Charles Cooke | What the Left Can’t Admit about the Politics of Ebola

In the closing stages of this year’s insipid, undistinguished midterm elections, Republicans are making hay while the disaster shines. In Washington, D.C., Speaker of the House John Boehner has taken to prodding President Obama for his refusal to institute a “ban on travel to the United States from countries afflicted with the [Ebola] virus,” a message that has been picked up elsewhere by Senate candidates Joni Ernst, Mike Rounds, Thom Tillis, and David Perdue. In New Hampshire, senatorial candidate Scott Brown has been asking aloud whether the “porous” southern border represents a potential medical threat. Fox News, meanwhile, has run the debate on a loop.

The agitation has provoked an exasperated reaction in the more cynically partisan quarters of the left-leaning media. “Republicans Want You to Be Terrified of Ebola—So You’ll Vote for Them,” exclaimedTheNew Republic’s Brian Beutler yesterday, while, in the New York Times, Jeremy Peters grumbled that “playing off feelings of anxiety is a powerful strategy for motivating the Republican base.” At the Washington Post, the ever-reliable Greg Sargentcast the move as just one part of the GOP’s dastardly “fear-based midterm strategy.” Thus did a trio that has of late panicked publicly about the supposed return of Jim Crow, the impending end of the world, and an approaching government shutdown accuse their ideological opponents of unwarranted fear-mongering.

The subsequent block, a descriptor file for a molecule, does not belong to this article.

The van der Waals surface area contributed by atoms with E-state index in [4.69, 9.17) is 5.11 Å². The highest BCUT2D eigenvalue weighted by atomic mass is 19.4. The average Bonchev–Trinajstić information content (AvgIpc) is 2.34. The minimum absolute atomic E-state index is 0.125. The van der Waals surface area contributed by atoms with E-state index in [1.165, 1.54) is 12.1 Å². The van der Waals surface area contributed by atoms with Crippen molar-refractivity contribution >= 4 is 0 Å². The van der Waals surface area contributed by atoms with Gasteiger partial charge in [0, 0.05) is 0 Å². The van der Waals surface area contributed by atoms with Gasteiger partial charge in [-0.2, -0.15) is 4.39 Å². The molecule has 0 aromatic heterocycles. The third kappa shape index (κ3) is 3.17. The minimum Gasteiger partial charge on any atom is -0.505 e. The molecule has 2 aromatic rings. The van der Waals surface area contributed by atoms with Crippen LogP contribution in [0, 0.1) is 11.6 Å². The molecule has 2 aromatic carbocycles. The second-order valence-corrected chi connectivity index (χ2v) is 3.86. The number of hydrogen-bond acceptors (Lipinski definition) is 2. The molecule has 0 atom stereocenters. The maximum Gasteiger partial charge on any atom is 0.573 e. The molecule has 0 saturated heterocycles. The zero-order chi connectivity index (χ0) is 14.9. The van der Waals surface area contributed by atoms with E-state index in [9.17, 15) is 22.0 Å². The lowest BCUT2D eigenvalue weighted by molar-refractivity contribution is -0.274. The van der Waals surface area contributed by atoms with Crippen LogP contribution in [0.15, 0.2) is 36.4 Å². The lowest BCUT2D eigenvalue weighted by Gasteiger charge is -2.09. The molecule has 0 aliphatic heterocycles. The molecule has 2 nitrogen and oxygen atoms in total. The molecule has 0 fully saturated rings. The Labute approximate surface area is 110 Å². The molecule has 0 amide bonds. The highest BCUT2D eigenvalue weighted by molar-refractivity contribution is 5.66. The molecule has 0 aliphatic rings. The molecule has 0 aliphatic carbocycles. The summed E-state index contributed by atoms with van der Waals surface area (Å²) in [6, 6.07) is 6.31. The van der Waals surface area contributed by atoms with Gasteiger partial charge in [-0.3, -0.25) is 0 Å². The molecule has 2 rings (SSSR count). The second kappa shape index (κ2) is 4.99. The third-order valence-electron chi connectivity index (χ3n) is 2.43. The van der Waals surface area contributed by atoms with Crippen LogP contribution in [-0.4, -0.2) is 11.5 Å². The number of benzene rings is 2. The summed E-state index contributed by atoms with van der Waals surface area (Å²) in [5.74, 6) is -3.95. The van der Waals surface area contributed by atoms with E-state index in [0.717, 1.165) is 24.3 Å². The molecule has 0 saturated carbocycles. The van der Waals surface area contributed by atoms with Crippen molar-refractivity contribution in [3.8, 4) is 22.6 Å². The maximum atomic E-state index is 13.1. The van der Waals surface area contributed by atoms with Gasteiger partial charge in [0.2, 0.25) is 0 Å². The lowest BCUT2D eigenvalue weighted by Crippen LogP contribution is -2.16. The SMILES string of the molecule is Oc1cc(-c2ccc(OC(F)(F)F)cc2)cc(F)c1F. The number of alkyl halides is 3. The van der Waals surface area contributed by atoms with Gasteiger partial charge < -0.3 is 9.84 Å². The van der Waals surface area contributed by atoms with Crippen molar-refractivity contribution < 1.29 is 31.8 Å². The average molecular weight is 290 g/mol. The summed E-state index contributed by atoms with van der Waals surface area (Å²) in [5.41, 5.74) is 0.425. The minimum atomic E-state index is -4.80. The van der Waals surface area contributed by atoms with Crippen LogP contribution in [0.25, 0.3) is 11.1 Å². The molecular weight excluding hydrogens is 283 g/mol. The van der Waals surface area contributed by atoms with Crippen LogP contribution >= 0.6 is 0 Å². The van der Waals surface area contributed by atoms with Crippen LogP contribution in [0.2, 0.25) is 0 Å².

Whether or not Ebola constitutes a real enough threat to the United States to justify the Republican party’s stance remains to be seen. Politics being politics, it is entirely possible that the GOP has observed a certain anxiety in the public and jumped on it for electoral profit. Nevertheless, rather than rolling their eyes, progressives might take a moment to inquire as to exactly why the charge is landing. Is it that Republicans are uniquely predisposed to hysteria, and that their representatives are uniquely cynical? Or is it that disquieted voters, already skeptical of the potency of the state, have of late been given few reasons to amend their suspicion. The question of what sort of risk Ebola presents aside, fretting about the federal government’s capacity to handle basic tasks seems to me to be a reasonable reaction to its record so far. Is nobody interested in this question?

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